Are American oligarchs the block on economic recovery?
The accusation against the International Monetary Fund has often been that it's dominated by the United States and that its prescriptions for ailing economies involved painful medicine that America was loathe to take itself - do as I say, not as I do, might be the mantra.
After all, when the IMF helped the Ukraine face hyper-inflation in 1994 or Russia cope with debt in 1998 or when the Indonesian rupiah plunged in 1997 its reccommendations were austere. Sorting out economies is painful, partly because powerful people round the government have a vested interest.
So what would the IMF tell the United States now? To find out, Business Daily turned to Simon Johnson. He is a professor at the Sloan School of Management at Massachussetts Institute of Technology, and he moves between that and the IMF where he's been an economic advisor and, until recently, the Director of the Research Department. He points a finger at what he calls American oligarchs.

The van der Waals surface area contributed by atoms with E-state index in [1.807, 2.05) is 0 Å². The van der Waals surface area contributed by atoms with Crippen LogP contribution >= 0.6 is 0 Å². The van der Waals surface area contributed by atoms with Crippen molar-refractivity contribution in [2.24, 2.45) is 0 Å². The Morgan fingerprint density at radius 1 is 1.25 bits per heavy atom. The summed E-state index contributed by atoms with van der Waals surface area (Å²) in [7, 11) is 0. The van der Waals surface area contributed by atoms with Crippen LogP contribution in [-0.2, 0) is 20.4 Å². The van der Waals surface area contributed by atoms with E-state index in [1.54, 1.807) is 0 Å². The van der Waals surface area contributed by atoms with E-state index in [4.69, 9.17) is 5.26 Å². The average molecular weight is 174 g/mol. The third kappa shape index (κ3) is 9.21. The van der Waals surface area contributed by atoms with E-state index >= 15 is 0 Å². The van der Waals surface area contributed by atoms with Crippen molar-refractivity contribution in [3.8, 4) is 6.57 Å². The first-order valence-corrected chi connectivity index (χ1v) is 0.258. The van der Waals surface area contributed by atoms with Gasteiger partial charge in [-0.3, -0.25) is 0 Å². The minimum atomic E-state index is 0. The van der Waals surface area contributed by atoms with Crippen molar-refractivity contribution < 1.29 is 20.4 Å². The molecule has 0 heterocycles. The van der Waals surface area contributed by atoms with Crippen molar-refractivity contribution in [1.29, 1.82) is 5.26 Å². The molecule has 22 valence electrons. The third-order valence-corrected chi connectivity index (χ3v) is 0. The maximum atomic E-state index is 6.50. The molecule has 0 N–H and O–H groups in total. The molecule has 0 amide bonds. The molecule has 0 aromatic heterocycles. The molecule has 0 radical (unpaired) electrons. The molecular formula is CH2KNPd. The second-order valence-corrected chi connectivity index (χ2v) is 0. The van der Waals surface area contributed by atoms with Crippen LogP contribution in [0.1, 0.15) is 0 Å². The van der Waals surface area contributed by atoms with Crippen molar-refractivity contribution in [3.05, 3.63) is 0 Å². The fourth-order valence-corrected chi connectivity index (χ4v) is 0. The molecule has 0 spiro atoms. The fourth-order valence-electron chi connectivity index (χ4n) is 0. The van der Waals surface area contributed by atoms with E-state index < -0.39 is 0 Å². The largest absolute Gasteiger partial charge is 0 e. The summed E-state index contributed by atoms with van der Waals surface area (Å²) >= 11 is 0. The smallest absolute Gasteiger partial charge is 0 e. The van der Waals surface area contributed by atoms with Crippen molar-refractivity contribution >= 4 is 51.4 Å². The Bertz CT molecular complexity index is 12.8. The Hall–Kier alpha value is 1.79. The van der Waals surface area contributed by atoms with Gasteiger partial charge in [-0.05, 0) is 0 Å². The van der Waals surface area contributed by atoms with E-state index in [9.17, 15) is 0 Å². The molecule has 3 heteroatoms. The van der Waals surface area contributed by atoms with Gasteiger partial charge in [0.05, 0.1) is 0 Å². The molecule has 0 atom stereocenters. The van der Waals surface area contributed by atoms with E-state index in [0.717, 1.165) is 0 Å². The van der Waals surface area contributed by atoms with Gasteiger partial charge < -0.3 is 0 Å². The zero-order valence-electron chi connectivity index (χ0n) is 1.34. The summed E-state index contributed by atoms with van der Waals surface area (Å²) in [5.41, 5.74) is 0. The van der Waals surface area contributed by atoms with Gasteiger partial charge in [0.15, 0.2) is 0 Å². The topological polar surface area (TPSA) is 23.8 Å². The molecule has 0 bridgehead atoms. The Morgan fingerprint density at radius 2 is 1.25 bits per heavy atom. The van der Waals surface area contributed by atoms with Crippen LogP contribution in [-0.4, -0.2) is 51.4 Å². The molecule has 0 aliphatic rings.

Also in the show. Mining, we know, is having a tough time. The slow-down in China has led to mountains of unused iron-ore on wharves there, for example. The big mining companies are laying off tens of thousands of workers around the world.
People are invariably conflicted over mining. Even in the best of mines, conditions are tough. There's no such thing as a nice mine. And they are fascinating places.
Steve Evans has visited one of the mines run by Impala Platinum, near Rustenberg, high in the veldt north of Johannesburg, South Africa, and it's an enthralling place. 22,000 men and women mine there. There are even crickets chirruping - nearly a mile underground.